“In trying to find more bed space, we have to work with our field operations people, and they work with the fire marshal and the facilities to figure out which rooms we can use (to add bunks) and where we can squeeze more beds,” Gerszewski said.
To address the population growth, the department requested $17.4 million from the Legislature for the next fiscal year.
Lynn Powell, president of the Oklahoma chapter of the prisoner advocacy group Citizens United for Rehabilitation of Errants, said the state’s growing prison population, coupled with looming budget woes, contribute to a criminal justice system that has become unsustainable.
“Considering we’ve got this big budget hole we’re looking at, are we willing to bankrupt the state to keep all those people locked up and incarcerating at the rate we are?” Powell said. “It’s ridiculous when we’re working to lower our rates and instead we’re raising them.”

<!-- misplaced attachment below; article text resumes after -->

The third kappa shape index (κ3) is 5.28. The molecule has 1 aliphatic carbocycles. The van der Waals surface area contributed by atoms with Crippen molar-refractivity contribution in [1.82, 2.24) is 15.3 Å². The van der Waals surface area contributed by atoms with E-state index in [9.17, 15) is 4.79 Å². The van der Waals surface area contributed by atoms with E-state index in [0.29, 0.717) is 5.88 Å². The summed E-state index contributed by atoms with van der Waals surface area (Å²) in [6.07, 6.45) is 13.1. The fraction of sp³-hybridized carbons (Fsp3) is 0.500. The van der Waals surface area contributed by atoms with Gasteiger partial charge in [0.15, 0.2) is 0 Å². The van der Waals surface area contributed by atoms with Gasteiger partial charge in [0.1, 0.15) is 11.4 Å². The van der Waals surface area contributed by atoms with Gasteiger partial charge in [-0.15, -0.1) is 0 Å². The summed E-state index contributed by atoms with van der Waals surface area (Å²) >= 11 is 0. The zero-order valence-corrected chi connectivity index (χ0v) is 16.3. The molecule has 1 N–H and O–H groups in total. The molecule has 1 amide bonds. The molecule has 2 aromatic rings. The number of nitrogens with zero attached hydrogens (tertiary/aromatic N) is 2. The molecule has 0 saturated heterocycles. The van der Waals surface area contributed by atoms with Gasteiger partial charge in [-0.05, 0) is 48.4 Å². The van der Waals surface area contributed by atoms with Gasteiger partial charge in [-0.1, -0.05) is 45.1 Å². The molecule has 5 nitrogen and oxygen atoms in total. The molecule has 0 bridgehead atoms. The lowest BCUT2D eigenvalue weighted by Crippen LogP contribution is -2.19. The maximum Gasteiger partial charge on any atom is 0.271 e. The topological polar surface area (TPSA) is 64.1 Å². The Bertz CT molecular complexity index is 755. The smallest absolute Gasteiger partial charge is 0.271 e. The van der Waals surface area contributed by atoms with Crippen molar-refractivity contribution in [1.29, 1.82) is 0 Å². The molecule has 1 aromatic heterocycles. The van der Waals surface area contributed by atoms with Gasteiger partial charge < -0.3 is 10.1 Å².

In 2011, the state passed measures collectively known as the Justice Reinvestment Initiative in an effort to lower the state’s incarceration rate. However, much of the initiative was sidelined after conflicts between Gov. Mary Fallin’s office and individuals sitting on the initiative’s implementation committee.
In 2014, Fallin’s office worked to revive the Justice Reinvestment Initiative, and in 2015 Fallin pushed the Board of Corrections to consider changing how early-release credits are awarded to inmates serving time for so-called 85 percent crimes, which require offenders to serve 85 percent of their sentences before becoming eligible for parole or early release.
Later that year, the board adopted the measure, which allows credits to accrue while the inmate is serving the 85 percent portion of their sentence.